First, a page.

Establishing a Branch Office in Japan

illuminated tower 2614818 - Establishing a Branch Office in Japan

Establishing a branch office in Japan can be more complicated than establishing a new stand-alone company. But there are some benefits for doing so. In some situations a branch office may be more tax efficient than a joint-stock company. 

For example, you might want to use operating expenses in Japan to reduce your company’s taxable income in its’ home country.  And, many Australians use branch offices in Japan as way receive tax benefits from their superannuation fund.

Required Documents for Establishing a Branch Office in Japan

1) Application form (登記申請書). The following below is the link to a template the ministry of justice provides.

Ministry of Justice Website

It appears that a lot of documents are required. However, a single affidavit (see item 2 below) can be used instead.

2) An affidavit(宣誓供述書) that states the following:

Registered company name in its home country and address,

Paid-in capital,

Number of shares authorized to be issued and the number of shares already issued,

Name, address and birth date of the representative director(s),

Name, address and birth date of the representative manager in Japan.

Adopted method of public notice (you can choose from a newspaper or website. A newspaper is more recommendable because there are some requirements if you choose a website as a method of public notice),

3) Translation of document into Japanese. 

4)This affidavit has to be notarized by a governmental body in its own country.

5) Seal certificate of the representative manager (the official seal of the branch has to be linked to the representative manager.

6) Registration form for the branch seal,

7) Letter of proxy, if you use a consultant for the registration.


1) Elect the representative manager of the branch,

2) Prepare an affidavit that states all the required information for its registration,

3) Buy a branch seal and prepare all the documents,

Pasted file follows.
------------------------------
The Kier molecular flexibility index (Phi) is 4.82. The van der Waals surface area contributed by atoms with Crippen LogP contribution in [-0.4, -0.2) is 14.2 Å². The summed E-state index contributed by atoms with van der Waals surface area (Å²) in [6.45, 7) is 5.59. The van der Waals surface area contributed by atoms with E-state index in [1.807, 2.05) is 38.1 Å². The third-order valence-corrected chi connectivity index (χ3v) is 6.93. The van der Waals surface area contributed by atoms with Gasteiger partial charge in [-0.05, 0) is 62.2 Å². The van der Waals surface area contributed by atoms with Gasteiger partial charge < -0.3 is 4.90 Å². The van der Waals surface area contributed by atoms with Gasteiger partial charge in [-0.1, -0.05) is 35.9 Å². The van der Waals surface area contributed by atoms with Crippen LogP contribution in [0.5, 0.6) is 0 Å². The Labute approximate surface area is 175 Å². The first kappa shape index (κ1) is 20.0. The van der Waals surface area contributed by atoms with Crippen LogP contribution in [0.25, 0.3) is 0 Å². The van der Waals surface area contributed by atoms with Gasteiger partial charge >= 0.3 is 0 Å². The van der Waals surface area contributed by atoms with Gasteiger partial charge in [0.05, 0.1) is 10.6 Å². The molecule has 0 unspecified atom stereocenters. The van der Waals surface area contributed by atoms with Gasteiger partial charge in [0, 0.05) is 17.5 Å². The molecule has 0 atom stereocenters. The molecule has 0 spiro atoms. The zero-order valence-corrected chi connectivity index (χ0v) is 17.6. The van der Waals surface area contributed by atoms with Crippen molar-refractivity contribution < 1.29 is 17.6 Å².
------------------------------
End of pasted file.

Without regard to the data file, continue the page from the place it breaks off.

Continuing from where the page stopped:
Even though you have established a branch of a company, it can act as though it was a separate entity and file a local tax return accordingly. You can adopt either a trader model or a liaison manager model. The trader model is where the branch acts as an independent entity buying and selling goods or services. It can end up making a loss.

The liaison office model is to provide services to help the head office sell their products. The branch must not have an authority to determine the price or other trade conditions to close a deal. If it does, it will be regarded to have its own right to buy and sell and therefore all the income from the transactions (even though it might belong to the head office) could be regarded to belong to the branch.

The branch should book virtual revenue only for the tax calculation because the head office and the branch are the same entity. You can not have an actual transaction between the same entity. 

The amount of the virtual revenue is what the branch would be expected to make if it was an independent entity. The typical rate of its revenue is 105-107% of its actual cost of operation. You will always have a small profit and pay tax on it but you will also receive a refund of the consumption tax because the revenue is from overseas and the service was provided to someone overseas (export of services).

Foreign Tax Credit

Either way, when the branch pays corporate income tax on its profit in Japan, the tax will be deductible as foreign tax credit in its home country. It is logical because it is a part of the tax the same entity pays to the source country.